French filmmaker Robert Bresson (1907–1999) is one of the most radical and unconventional artists in the history of film. In the 13 feature films that he shot between 1943 and 1983, he developed his own individual film language that was "written in moving pictures and sounds" and replaced dramatic acting.
We will show all 13 of Bresson's feature films before 7. May. The retrospective will be complemented by documentary works about the filmmaker.
Bresson's spare style ensures his films cannot be mistaken for those of another.
In formal terms, his films are rigorous, elliptical, anti-dramatic and reduced to the bare essentials. The scenes unfold in a linear fashion, unburdened by emphasis or decorative accessories. His imagery is very simple - Bresson always used a 55mm lens that best suits the human eye. From his third film onwards, he stopped working with professionals, preferring amateurs, whom he called "models" and prevented from "acting".
He formulated his thoughts and ideas about the aesthetics of cinema in Notes on the Cinematographer that was published in 1975.
This year again, FilmPolska, the biggest Polish film festival in Germany, is focusing on the art of camera work. We are delighted to welcome the two camera auteurs Jacek Petrycki and Jakub Kijowski to Arsenal on 24, 25 & 29 April. Jacek Petrycki has been active since the 1970s and has become one of Poland’s most famous cameramen. He has shot many feature films with directors such as Krzysztof Kieślowski and Agnieszka Holland; but his main focus is on documentary cinema, in which he has set new standards with over 100 films. By comparison, Jakub Kijowski is still at the beginning of his career; however he has already demonstrated great sensitivity and clarity in the imagery of his first works.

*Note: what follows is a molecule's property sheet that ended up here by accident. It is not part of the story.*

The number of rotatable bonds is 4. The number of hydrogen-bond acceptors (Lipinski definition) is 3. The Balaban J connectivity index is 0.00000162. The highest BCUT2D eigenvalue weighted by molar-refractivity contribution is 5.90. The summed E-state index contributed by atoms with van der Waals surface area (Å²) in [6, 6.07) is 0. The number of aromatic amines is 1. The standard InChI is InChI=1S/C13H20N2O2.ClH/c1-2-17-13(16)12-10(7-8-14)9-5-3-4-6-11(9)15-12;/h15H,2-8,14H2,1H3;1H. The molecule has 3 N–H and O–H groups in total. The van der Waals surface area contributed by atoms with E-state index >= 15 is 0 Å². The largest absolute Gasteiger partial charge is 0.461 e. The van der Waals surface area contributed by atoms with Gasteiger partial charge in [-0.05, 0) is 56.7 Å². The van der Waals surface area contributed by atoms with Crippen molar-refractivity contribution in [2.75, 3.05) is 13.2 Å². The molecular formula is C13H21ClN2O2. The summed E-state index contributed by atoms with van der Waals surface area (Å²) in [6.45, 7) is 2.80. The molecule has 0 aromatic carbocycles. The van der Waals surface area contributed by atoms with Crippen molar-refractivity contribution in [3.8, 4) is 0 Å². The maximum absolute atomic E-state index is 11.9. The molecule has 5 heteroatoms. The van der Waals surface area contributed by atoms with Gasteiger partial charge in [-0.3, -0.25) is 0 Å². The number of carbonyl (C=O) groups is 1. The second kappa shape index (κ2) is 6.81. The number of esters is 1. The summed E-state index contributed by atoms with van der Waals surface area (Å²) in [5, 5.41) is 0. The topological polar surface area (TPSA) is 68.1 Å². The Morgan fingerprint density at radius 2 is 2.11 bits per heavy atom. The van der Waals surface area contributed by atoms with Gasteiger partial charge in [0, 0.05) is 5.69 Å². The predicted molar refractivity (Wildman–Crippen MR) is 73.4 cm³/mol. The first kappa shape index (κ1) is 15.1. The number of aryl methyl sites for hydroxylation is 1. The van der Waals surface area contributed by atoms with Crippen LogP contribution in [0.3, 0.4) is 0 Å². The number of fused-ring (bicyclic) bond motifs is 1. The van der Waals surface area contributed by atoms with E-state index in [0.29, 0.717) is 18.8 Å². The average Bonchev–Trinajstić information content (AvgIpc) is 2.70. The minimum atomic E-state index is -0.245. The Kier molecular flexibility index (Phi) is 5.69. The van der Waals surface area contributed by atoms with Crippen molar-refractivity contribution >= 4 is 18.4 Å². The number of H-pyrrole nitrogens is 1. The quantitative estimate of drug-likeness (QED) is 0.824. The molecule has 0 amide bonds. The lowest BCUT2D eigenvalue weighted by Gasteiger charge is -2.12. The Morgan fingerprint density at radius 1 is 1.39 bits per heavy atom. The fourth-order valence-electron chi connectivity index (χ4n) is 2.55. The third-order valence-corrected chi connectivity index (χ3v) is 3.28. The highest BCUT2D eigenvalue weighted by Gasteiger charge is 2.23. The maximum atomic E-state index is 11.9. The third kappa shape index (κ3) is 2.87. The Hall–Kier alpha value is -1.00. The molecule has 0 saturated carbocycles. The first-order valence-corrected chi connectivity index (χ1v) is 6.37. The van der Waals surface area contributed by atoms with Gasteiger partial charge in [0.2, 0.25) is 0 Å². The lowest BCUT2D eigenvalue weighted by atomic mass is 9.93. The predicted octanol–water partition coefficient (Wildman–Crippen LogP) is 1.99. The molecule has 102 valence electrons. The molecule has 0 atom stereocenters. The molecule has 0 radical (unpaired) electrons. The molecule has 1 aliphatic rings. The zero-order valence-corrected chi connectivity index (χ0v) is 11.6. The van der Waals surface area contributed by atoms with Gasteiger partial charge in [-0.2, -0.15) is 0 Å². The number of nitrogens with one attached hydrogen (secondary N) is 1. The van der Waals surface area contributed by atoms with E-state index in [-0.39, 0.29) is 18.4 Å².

From October 10 to 14, 2012, the Arsenal and the University of the Arts organized the Think:Film – International Experimental Cinema Congress at the Akademie der Künste am Hanseatenweg. In 15 panels with various thematic focuses, the particular position of experimental cinema in artistic and intellectual practice was discussed.
On the occasion of the conference Think:Film No. 2 – What Do We Know When We Know Where Something Is? within the framework of the Berlinale Forum Expanded 2014, the documentation of the congress has now been made accessible in word and image on its own website. Along with video documentation of the individual panels initiated and produced by an accompanying seminar at the University’s film institute, lecture texts and congress background and information have been prepared.
Both in Paris and Brussels selected films from this and last year's Forum program can be seen in April and May, curated and introduced by Birgit Kohler.
From April 3-9 the following films will be shown in the Goethe institute in Paris: HALBSCHATTEN (EVERYDAY OBJECTS) by Nicolas Wackerbarth (Germany 2013), VATERS GARTEN – DIE LIEBE MEINER ELTERN (FATHER'S GARDEN – THE LOVE OF MY PARENTS) by Peter Liechti (Switzerland 2013), AL-KHOROUG LEL-NAHAR (COMING FORTH BY DAY) by Hala Lotfy (Egypt 2013), IRANIEN (IRANIAN) by Mehran Tamadon (France/Switzerland 2014), CASSE (SCRAP YARD) by Nadège Trebal (France 2013), A BATALHA DE TABATÔ (THE BATTLE OF TABATÔ) by João Viana (Guinea-Bissau/Portugal 2013) and SIENIAWKA by Marcin Malaszczak (Poland/Germany 2013).
In Brussels the following programme can be seen at BOZAR on April 24-25 and May 6-7 at the Goethe institute: DAS MERKWÜRDIGE KÄTZCHEN (STRANGE LITTLE CAT by Ramon Zürcher (Germany 2013), A BATALHA DE TABATÔ, I USED TO BE DARKER by Matt Porterfield (USA 2013), CASTANHA by David Pretto (Brasil 2014), SIENIAWKA, SHE'S LOST CONTROL by Anja Marquardt (USA 2014) and AL-KHOROUG LEL-NAHAR.
Sajat Nova The Color of Pomegranates
Sergei Paradshanov USSR 1969
35 mm OV/GeS 73 min